Thursday, December 29, 2016

Lassie's top 12 countdown for 2016 - Number 9 Great uncle Donnie's gift

On March 25th, Donald MacKenney passed away at the age of 82. He was Graham's great uncle. A bachelor who never married or had children of his own. He loved to cook, he loved to tell corny jokes and he loved his nieces and nephews dearly. Uncle Donnie as we called him, was the patriarch of the MacKenney clan. 

Now, those of you who know me know that I'm a huge proponent of opening your whiskies now, while you are here and able to enjoy them. I always cringe when I hear people say: "Oh, I'm saving that one for a special occasion". Why do we need special occasions to open some of these? Isn't the fact that we are here, in the present, enough? Those were the questions I always pondered in my head but never said out loud. 

In late April when we were helping clean out uncle Donnie's house, we found several old bottles of liquor in the basement. George (Graham's dad) looked at a few of them and asked if Graham and I wanted an old ceramic crock of Ballantine's that was tucked away under the bar. Apparently, Donnie had been holding on to it for a special occasion. I shook my head... Another example of the "special occasion" that never came. Graham examined the crock and thanked his dad. When we got it home, we examined it a bit closer. It was filthy, covered in years of dirt and neglect. We did a bit of research and discovered that it was from the 1960's but we had no idea what the condition of the liquid was like inside. 

Donnie's was cleaned, everything was gone and the house was ready to be sold. Life... moved on. I went to Scotland, spent an amazing 3 weeks there. Graham stayed home and got the boat ready for launch. The next thing we knew it was the 3rd week of June and father's day was around the corner. We invited everyone over for a family dinner. George, Micky, Colin and his fiance Stephanie. After the meal, Graham went downstairs and brought up the Ballantine's. He poured everyone a dram and then surprised us with the whiskies. Jokingly Graham warned us this could be most horrible and so we raised our glasses to the memory of Donnie. In silence we drammed. George had a few tears in his eyes, which of course caused the rest of us to get a bit emotional as well. My father in law took very good care of his uncle in those last years of his life. It's what family does and I could not be prouder to be part of this one. The whisky, by the way, was absolutely sublime.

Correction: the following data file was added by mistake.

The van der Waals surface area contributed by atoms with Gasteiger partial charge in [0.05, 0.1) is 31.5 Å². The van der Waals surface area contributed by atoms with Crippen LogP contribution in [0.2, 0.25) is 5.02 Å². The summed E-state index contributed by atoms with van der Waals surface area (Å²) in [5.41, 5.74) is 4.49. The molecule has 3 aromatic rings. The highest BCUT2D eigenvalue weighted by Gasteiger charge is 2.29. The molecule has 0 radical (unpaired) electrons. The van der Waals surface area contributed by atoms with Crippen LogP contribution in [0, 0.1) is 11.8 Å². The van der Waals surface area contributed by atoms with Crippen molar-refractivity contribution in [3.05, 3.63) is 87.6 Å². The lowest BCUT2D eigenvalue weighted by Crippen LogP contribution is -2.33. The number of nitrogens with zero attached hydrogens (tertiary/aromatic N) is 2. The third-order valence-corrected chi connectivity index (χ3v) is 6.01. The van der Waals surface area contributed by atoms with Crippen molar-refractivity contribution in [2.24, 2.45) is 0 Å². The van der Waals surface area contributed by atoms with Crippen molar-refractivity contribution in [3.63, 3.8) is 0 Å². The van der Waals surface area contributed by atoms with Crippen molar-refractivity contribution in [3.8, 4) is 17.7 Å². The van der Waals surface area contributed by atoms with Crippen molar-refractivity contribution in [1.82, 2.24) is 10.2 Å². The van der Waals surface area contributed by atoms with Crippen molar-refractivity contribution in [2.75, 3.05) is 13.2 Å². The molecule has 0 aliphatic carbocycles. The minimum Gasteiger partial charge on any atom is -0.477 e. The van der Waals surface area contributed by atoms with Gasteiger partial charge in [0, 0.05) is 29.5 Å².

Donald MacKenney
We all took turns telling stories about Donnie that night, we laughed and we truly enjoyed this very old and special whisky. I had a bit of an epiphany. I realized that even though I'm a staunch believer in opening and enjoying my whiskies, we would have never had the chance to try the Ballantine's the way we did if Donnie was of the same mindset. The reality is, the special occasion in this case, was Donnie himself.

I will likely never drink all the whiskies we have in our collection, mind you we will try our best ;) But I do know, that there is some comfort in knowing there just might be a few bottles left over that will be opened and toasted in my own honour when I leave this place we call earth. 

As always, my thought is share those whiskies with the people you love now, but... now I'll add: Maybe hold on to a few just in case you know people who might appreciate raising a toast in your honour once you pass.

Cheers and can't wait to tell you what lies ahead for the rest of the top 12... 



  1. Awesome as always. You are a very talented writer and you keep me hanging on every word. I find myself excited to see what comes next. So keep up your amazing talent.

    Brad. B

  2. this strong family should be an example of what needs to be done in the time of kingdom of electronics. Our enjoyment of life becomes virtual, like the life itself. Thanks Lassie for sharing this delightful piece of real family life. elPolako